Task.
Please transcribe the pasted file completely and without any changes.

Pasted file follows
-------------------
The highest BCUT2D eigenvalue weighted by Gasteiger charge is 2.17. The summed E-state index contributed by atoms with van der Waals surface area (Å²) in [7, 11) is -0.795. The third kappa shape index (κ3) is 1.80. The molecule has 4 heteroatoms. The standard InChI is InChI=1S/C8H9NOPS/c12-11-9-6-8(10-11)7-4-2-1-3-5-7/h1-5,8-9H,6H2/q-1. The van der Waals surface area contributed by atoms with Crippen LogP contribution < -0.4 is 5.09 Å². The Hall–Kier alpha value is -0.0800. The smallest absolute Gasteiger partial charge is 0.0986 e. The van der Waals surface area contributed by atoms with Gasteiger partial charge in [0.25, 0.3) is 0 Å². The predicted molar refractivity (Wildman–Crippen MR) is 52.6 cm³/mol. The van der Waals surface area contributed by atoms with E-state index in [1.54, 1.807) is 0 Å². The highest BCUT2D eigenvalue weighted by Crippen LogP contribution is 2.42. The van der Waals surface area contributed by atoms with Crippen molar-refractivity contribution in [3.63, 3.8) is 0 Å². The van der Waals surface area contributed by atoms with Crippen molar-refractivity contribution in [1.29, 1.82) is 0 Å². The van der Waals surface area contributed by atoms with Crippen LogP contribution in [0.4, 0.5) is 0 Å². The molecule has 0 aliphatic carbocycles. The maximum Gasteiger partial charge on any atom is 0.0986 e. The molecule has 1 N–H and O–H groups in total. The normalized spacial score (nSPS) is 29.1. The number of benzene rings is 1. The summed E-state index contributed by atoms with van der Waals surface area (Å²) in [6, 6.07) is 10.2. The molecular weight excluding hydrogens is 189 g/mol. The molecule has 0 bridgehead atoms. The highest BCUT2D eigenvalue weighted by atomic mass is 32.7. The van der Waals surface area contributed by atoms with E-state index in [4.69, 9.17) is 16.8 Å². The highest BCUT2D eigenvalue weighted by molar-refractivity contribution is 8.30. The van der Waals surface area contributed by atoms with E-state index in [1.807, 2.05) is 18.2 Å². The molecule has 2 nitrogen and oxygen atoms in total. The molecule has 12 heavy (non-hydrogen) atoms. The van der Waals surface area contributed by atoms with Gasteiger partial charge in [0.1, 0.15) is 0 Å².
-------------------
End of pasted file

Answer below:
The highest BCUT2D eigenvalue weighted by Gasteiger charge is 2.17. The summed E-state index contributed by atoms with van der Waals surface area (Å²) in [7, 11) is -0.795. The third kappa shape index (κ3) is 1.80. The molecule has 4 heteroatoms. The standard InChI is InChI=1S/C8H9NOPS/c12-11-9-6-8(10-11)7-4-2-1-3-5-7/h1-5,8-9H,6H2/q-1. The van der Waals surface area contributed by atoms with Crippen LogP contribution < -0.4 is 5.09 Å². The Hall–Kier alpha value is -0.0800. The smallest absolute Gasteiger partial charge is 0.0986 e. The van der Waals surface area contributed by atoms with Gasteiger partial charge in [0.25, 0.3) is 0 Å². The predicted molar refractivity (Wildman–Crippen MR) is 52.6 cm³/mol. The van der Waals surface area contributed by atoms with E-state index in [1.54, 1.807) is 0 Å². The highest BCUT2D eigenvalue weighted by Crippen LogP contribution is 2.42. The van der Waals surface area contributed by atoms with Crippen molar-refractivity contribution in [3.63, 3.8) is 0 Å². The van der Waals surface area contributed by atoms with Crippen molar-refractivity contribution in [1.29, 1.82) is 0 Å². The van der Waals surface area contributed by atoms with Crippen LogP contribution in [0.4, 0.5) is 0 Å². The molecule has 0 aliphatic carbocycles. The maximum Gasteiger partial charge on any atom is 0.0986 e. The molecule has 1 N–H and O–H groups in total. The normalized spacial score (nSPS) is 29.1. The number of benzene rings is 1. The summed E-state index contributed by atoms with van der Waals surface area (Å²) in [6, 6.07) is 10.2. The molecular weight excluding hydrogens is 189 g/mol. The molecule has 0 bridgehead atoms. The highest BCUT2D eigenvalue weighted by atomic mass is 32.7. The van der Waals surface area contributed by atoms with E-state index in [4.69, 9.17) is 16.8 Å². The highest BCUT2D eigenvalue weighted by molar-refractivity contribution is 8.30. The van der Waals surface area contributed by atoms with E-state index in [1.807, 2.05) is 18.2 Å². The molecule has 2 nitrogen and oxygen atoms in total. The molecule has 12 heavy (non-hydrogen) atoms. The van der Waals surface area contributed by atoms with Gasteiger partial charge in [0.1, 0.15) is 0 Å².